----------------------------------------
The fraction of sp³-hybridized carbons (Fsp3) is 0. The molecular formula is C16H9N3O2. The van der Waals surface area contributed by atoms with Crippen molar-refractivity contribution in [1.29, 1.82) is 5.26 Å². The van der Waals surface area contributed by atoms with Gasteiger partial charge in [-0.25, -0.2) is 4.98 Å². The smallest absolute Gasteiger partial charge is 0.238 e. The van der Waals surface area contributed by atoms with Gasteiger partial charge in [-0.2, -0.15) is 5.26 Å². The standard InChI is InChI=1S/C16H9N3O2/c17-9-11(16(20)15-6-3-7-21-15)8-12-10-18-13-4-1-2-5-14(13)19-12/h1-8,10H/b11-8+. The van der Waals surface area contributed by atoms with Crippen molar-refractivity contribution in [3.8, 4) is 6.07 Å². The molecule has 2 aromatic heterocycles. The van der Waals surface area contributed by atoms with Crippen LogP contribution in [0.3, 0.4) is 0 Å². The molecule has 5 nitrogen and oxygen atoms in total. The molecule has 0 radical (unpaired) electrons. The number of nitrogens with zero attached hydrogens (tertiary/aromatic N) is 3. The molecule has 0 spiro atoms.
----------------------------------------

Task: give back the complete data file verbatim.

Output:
The fraction of sp³-hybridized carbons (Fsp3) is 0. The molecular formula is C16H9N3O2. The van der Waals surface area contributed by atoms with Crippen molar-refractivity contribution in [1.29, 1.82) is 5.26 Å². The van der Waals surface area contributed by atoms with Gasteiger partial charge in [-0.25, -0.2) is 4.98 Å². The smallest absolute Gasteiger partial charge is 0.238 e. The van der Waals surface area contributed by atoms with Gasteiger partial charge in [-0.2, -0.15) is 5.26 Å². The standard InChI is InChI=1S/C16H9N3O2/c17-9-11(16(20)15-6-3-7-21-15)8-12-10-18-13-4-1-2-5-14(13)19-12/h1-8,10H/b11-8+. The van der Waals surface area contributed by atoms with Crippen molar-refractivity contribution in [3.8, 4) is 6.07 Å². The molecule has 2 aromatic heterocycles. The van der Waals surface area contributed by atoms with Crippen LogP contribution in [0.3, 0.4) is 0 Å². The molecule has 5 nitrogen and oxygen atoms in total. The molecule has 0 radical (unpaired) electrons. The number of nitrogens with zero attached hydrogens (tertiary/aromatic N) is 3. The molecule has 0 spiro atoms.